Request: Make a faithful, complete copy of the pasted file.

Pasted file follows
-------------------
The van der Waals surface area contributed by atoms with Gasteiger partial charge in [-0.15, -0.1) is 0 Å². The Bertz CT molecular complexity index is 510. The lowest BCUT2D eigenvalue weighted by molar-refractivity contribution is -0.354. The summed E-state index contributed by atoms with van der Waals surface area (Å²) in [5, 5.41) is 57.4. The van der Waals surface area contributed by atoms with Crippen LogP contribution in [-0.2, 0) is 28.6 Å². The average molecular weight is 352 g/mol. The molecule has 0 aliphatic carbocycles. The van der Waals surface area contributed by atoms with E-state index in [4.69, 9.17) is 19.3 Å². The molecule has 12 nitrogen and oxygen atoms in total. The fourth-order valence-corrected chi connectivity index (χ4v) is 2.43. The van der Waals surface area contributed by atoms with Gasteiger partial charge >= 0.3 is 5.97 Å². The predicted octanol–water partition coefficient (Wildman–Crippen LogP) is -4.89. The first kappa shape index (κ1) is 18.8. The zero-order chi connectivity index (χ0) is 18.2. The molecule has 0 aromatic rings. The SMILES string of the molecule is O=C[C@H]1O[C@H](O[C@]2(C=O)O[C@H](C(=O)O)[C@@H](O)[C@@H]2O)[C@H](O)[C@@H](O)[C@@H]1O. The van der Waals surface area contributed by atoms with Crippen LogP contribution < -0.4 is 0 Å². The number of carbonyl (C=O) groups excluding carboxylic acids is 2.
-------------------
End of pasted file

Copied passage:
The van der Waals surface area contributed by atoms with Gasteiger partial charge in [-0.15, -0.1) is 0 Å². The Bertz CT molecular complexity index is 510. The lowest BCUT2D eigenvalue weighted by molar-refractivity contribution is -0.354. The summed E-state index contributed by atoms with van der Waals surface area (Å²) in [5, 5.41) is 57.4. The van der Waals surface area contributed by atoms with Crippen LogP contribution in [-0.2, 0) is 28.6 Å². The average molecular weight is 352 g/mol. The molecule has 0 aliphatic carbocycles. The van der Waals surface area contributed by atoms with E-state index in [4.69, 9.17) is 19.3 Å². The molecule has 12 nitrogen and oxygen atoms in total. The fourth-order valence-corrected chi connectivity index (χ4v) is 2.43. The van der Waals surface area contributed by atoms with Gasteiger partial charge >= 0.3 is 5.97 Å². The predicted octanol–water partition coefficient (Wildman–Crippen LogP) is -4.89. The first kappa shape index (κ1) is 18.8. The zero-order chi connectivity index (χ0) is 18.2. The molecule has 0 aromatic rings. The SMILES string of the molecule is O=C[C@H]1O[C@H](O[C@]2(C=O)O[C@H](C(=O)O)[C@@H](O)[C@@H]2O)[C@H](O)[C@@H](O)[C@@H]1O. The van der Waals surface area contributed by atoms with Crippen LogP contribution < -0.4 is 0 Å². The number of carbonyl (C=O) groups excluding carboxylic acids is 2.